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Far other scenes their minds employ,
And move their hearts with softer joy.
For pleasures they need never roam,
Their's, with affection, dwell at home.
Thrice happy they at home to prove
A Parent's and a Brother's love;
Her bright example pleas'd to trace,
Learn every virtue, every grace,
Which lustre give in female life
To daughter, sister, parent, wife :
Grateful to see her guardian care
A tender Father's loss repair,
And, rising far o'er grief and pain,
The glories of her race maintain.

Their ancient seats let others fly, To roll beneath a foreign sky; Or loitering in their villas stay, 'Till useless summers waste away, While, hopeless of their lord's return, The poor exhausted tenants mourn; From Lowther she disdains to run To bask beneath a southern sun, Opens the hospitable door,

Welcomes the friend, relieves the poor; Bids tenants share the lib'ral board, And early know and love their Lord, Whose courteous deeds to all extend, And make each happy guest a friend, To smiling Earth the grateful Main

Thus gives her gather'd streams again,
In showers on hill, and dale, and plain.

O may the virtues which adorn With modest beams his rising morn, Unclouded grow to perfect day I May he with bounty's brightest ray The natives cheer, enrich the soil, With arts improve, reward their toil, Glad with kind warmth, our northern sky, And generous Lonsdale's loss supply.

EPISTLE VII.

(WRITTEN IN THE CLOSE OF WINTER)

TO A

FRIEND,

JUST LEAVING A FAVORITE RETIREMENT,

Previous to settling abroad.

BY

THE REV. SAMUEL HENLEY,
F. S. A.

ERE yet your footsteps quit the place
Your presence long hath deign'd to grace,
With softening eye and heart deplore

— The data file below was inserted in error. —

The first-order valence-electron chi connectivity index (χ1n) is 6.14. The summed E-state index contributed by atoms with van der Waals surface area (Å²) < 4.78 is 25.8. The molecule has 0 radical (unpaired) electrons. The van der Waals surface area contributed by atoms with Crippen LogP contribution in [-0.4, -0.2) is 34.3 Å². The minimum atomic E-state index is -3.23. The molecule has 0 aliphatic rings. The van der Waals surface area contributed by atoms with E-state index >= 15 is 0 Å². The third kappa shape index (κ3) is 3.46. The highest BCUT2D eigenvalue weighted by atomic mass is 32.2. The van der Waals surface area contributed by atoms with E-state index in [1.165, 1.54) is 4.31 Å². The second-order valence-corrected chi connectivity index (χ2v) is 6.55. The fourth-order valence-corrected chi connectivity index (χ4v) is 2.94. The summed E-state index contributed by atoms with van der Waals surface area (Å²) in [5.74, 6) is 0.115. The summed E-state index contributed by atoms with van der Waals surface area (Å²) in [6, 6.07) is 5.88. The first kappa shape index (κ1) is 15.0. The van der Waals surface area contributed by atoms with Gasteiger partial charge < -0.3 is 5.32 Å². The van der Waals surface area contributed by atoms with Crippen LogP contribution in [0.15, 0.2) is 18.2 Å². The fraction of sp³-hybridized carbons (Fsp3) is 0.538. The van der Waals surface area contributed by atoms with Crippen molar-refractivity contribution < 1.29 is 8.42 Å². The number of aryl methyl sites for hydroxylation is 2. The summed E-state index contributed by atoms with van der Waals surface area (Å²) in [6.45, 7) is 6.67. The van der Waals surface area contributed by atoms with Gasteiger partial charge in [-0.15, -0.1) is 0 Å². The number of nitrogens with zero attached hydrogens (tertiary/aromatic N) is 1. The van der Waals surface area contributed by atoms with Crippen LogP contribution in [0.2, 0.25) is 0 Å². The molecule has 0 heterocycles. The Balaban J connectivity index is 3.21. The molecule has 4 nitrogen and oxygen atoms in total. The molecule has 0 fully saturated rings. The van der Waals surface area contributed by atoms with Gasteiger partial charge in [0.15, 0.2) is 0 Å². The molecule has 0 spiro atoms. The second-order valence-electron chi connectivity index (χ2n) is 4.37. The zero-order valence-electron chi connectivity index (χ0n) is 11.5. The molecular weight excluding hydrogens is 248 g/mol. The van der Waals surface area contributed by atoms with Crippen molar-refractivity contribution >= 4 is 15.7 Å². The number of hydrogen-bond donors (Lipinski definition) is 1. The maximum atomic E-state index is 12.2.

The conscious scenes your own no more.

When vernal clouds their influence shower, Expand the bud, and rear the flower, Who to yon' leafing grove will come Where the rath primrose loves to bloom, And fondly seek with heedful tread The forward floret's downy head ? Or, when the violet leaves the ground, Scent the pure perfume breathing round?

Epist. VII. EPISTLES DESCRIPTIVE, &c.

The garden tribes that gladlier grew
While cherish'd by your fostering view,
No more resume their wonted hues,
No more their wonted sweets diffuse.

Who first will spy the swallow's wing,
Or hear the cuckoo greet the Spring?
Unmark'd shall then th' assiduous dove
With ruffling plumage urge his love;
Unnoted, though in lengthen'd strain,
The bashful nightingale complain !

O'er the broad down who then delight,
Led by the lapwing's devious flight,
To see her run and hear her cry,

Most clamorous when least danger's nigh?

Who listless now will sauntering stay
Where rustics spread th' unwither'd hay,
And o'er the field survey askance
The wavy vapor quivering dance?
Or sunk supine with musing eye
Listen the hum of noon- -day fly?
Or watch the bee from bell to bell
Where shelter'd lilies edge the dell ?
Or mid the sultry heat reclin'd
Beneath the poplar woo the wind,
While to the lightest air that strays
Each leaf its hoary side displays?

61

Who, drawn by Nature's varying face, O'er heaven the gathering tempest trace ? Or, in the rear of sunny rain,

Admire the wide bow's gorgeous train ;
Till blending all its tints decay,
And the dim'd vision fleets away;
In misty streams of ruddy glow,
That cast an amber shine below,
And melting into ether blue
The freshen'd verdure gild anew?

Who now ascend the upland lawn When Morning tines the kindling dawn, To view the goss'mer pearl'd with dew That tremulous shoots each glistering hue? Or mark the clouds in liveries gay Surround the radiant orb of day? Who, when his amplest course is run, Wistful pursue the sinking sun? To common eyes he vainly shines, Unheeded rises, or declines !

In vain, with saffron light o'erspread,
Yon summit lifts its verdant head,
Discovering ev'ry whiten'd cote
And coppice, clear to eye remote;
While down the steep each loftier oak,
Outbraving still the woodman's stroke,

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